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Jean Batram, of Great Barton, who was shot at from a German plane during World War Two, calls for evacuee memories





A great grandmother from Suffolk, who was shot at from a German plane during wartime, wants to hear people’s memories of evacuees who lived there during World War Two.

Last year Jean Batram, 91, who grew up in Great Barton, near Bury St Edmunds, reunited with the Farber family, who were sent to Suffolk to escape the dangers of the blitz.

By sharing a picture of the family now, she hopes to hear from others who may remember twins Zena and Alec, Muriel, Philis and Binnie.

L-R: Zena, Alec, Binnie, Muriel, Philis. Picture: Submitted
L-R: Zena, Alec, Binnie, Muriel, Philis. Picture: Submitted

The five young children were evacuated from Tottenham to Great Barton with their parents and lived in a bungalow in Barton Park.

Last summer they visited Jean, who has kept in touch with her best friend from school, Binnie.

She said: “They were thrilled to be here again for a look at how things have changed.”

Jean Batram, who had the maiden name Boreham, was shot at from a German plane in Great Barton. Picture: Submitted
Jean Batram, who had the maiden name Boreham, was shot at from a German plane in Great Barton. Picture: Submitted

The mum of seven, who grew up in foster care, was six when World War Two started and remembers being excited. “We didn’t know what war was,” she said.

Taking gas masks to school and hearing the distinct chugging sound of German bombers heading towards Honington Aerodrome soon became a regular occurrence.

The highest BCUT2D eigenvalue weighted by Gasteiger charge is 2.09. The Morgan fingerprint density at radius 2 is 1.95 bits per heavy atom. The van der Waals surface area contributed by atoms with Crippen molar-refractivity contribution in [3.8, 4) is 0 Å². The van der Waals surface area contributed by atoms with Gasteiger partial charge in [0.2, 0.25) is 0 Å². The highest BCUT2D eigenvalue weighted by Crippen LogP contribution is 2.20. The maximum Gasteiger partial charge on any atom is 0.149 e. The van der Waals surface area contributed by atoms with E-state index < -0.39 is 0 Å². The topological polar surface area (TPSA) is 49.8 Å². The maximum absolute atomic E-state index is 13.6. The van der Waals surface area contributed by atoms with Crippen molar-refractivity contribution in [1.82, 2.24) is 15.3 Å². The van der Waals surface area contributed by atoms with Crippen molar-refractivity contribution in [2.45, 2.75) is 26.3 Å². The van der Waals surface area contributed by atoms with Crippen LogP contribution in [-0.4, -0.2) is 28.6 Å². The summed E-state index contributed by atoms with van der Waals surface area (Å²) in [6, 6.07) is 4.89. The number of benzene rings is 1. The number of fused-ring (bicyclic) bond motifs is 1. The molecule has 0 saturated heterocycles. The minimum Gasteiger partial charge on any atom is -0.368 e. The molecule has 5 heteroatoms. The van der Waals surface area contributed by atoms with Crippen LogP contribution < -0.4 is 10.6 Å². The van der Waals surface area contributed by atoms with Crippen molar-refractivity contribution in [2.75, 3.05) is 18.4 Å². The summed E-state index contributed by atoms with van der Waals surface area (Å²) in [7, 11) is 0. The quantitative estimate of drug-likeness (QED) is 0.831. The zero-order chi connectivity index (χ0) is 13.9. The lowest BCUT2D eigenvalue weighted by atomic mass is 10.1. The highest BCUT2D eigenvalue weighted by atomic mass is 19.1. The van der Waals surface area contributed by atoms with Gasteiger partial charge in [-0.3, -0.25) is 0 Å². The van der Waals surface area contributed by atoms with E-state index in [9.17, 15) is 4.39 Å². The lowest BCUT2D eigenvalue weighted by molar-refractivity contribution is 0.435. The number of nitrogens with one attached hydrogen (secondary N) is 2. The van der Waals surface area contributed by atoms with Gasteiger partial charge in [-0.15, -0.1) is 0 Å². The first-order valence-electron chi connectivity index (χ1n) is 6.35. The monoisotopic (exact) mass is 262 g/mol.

However there is one particular afternoon that sticks in Jean’s mind.

Despite the air raid siren being sounded, her schoolmaster led children to the old church institute. As they walked along School Road they heard the sound of three German planes overhead.

Jean was walking along School Road in Great Barton (pictured today), when her and her school friends were shot at from a German plane during World War Two. Picture: Google
Jean was walking along School Road in Great Barton (pictured today), when her and her school friends were shot at from a German plane during World War Two. Picture: Google

Two headed in the direction of Honington but one swooped down low – and bullets were fired at the schoolchildren.

Jean and her classmates were told to take cover in a ditch.

She said: “We could see the pilot and the gunner.

“I am more scared of it now than I was when it happened, we didn’t realise it was that bad.”

As well as her friendship with Binnie, Jean enjoyed looking after younger evacuees and introducing them to life in the countryside.

Jean who still lives in Great Barton, said: “All the village kids and evacuees would play out together, it was lovely.

“They picked plums off trees for the first time, they didn't want to go back to London.”

Anyone who wants to contact Jean, who had the maiden name Boreham, about the Farber family should email suzanne.day@iliffepublishing.co.uk